That said, we remain watchful of important challenges that could revisit Asia-Pacific markets in Q2: Stronger US data – while ultimately positive for regional export demand and overall risk tolerance – may ultimately lead Fed-hike expectations back in a more hawkish direction. If too sudden [this could result in] disorderly Treasury-market volatility and excessive US-dollar strength, possibly forcing another oil/commodity price slump with attendant default fears, and resurrecting Chinese renminbi devaluation risks.
Michael Kurtz writes on Asia-Pacific equity strategy for Nomura, a Japanese brokerage.
The latest Israeli meat smuggling scandal proves that Israeli and Palestinian crooks can work together to break the law. Imported South American meat past its use-by date was taken from Haifa port to a West Bank warehouse and repackaged with fake kosher certificates and later slaughter and longer expiry dates, and then smuggled back into Israel for sale, mostly to restaurants. It was unfit for human consumption and neither Halal nor Kosher. (Source: Globes Israel blog.)
More for paid subscribers including another note on central bank rate policy from Germany, Israel, Brazil, Canada, The UK, The Netherlands, Israel, India, Ireland, Mexico, and Sweden.
Iceland's parliament is the world's oldest. The Althing was founded in 930 AD. Now the population of the country are calling for the PM to resign because he hid his money with the Panamanian law firm Mossack Fonseca to hide his and his wife's assets after Icelandic banks went south during the GFC. PM Sigmundur Davio Gunnlaugson now faces an Althing no-confidence vote. Many foreigners, notably Britons, were lured into depositing their money for high interest in Iceland.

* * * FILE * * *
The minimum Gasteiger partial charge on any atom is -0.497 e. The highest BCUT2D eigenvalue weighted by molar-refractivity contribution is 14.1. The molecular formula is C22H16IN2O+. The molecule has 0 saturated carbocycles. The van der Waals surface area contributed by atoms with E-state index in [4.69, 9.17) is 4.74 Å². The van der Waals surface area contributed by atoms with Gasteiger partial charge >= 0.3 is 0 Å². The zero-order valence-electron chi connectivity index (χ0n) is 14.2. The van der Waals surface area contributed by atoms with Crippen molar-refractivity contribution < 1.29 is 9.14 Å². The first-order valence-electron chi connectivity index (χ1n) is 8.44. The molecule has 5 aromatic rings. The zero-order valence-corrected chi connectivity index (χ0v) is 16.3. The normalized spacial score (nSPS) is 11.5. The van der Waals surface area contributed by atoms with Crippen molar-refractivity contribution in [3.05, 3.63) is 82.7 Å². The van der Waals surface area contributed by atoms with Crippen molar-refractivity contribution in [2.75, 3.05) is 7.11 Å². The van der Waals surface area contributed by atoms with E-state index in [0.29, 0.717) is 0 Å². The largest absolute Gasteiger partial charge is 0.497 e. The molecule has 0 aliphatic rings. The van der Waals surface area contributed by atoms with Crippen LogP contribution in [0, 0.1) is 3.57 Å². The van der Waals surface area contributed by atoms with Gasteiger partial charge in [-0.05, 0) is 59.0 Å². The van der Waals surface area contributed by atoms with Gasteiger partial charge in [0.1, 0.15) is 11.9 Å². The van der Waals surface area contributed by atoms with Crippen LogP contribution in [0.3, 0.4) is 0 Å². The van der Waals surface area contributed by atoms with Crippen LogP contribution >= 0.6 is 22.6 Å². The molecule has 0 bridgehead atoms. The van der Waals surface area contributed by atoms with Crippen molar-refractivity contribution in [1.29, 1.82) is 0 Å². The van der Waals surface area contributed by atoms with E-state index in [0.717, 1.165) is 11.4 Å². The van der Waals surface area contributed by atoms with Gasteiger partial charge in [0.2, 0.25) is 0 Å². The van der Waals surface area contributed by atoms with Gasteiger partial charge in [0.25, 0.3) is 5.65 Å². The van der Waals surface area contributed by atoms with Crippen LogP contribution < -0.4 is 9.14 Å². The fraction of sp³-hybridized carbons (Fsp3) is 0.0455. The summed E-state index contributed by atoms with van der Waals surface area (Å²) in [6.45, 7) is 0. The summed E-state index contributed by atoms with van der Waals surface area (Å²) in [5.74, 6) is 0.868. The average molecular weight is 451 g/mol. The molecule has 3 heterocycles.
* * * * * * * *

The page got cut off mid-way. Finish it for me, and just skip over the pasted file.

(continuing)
The Icelandic saga was a reaction to publication over the weekend by German Sueddeutsche Zeitung of over 11 million confidential files on how government leaders—including the friends of Vladimir Putin who stashed $2 bn, perhaps on his behalf; Hosni Mubarak; Bashir al-Assad; Qaddafi; Nawaz Sharif; and UK PM David Cameron's late father Iah—all used tax havens to hide their wealth from the taxman. At last count over 128 politicians and public officials were among the exposed clients of a Panamanian law firm, Mossack Fonseca, and cover a period of 39 years, from 1977 to last Dec. They all used a slew of foreign banks and and fake companies to hide their wealth, alongside sports stars, celebrities, criminals—and even a female newsletter writer (not me.)
The German newspaper shared the goodies with The Guardian and the BBC in London, and investigative journalists worldwide.
Today is Ching Ming and markets in China, Hong Kong, and Taiwan are closed for the holiday. We exited the China region last week.
If it was that easy for people to influence the chat of Microsoft's Tay into profanity, sexism, and racism, surely that is a reason not to believe in crowd-sourced stock research.
More for paid subscribers from Pakistan, Korea, India, Britain, the Dutch Antilles, Argentina, Australia, Austria, Colombia, Mexico, Japan, Switzerland, Israel, and Brazil. We start with company reports and then move on to funds where we have 3 trades today, before going on to company news.
It is Sunday so I have updated our portfolios shown on www.global-investing.com
Everyone can see the closed-positions which have two new entries. But our current advice is only for paid subscribers. Please use the "printer-friendly" button to view our spreadsheets more easily.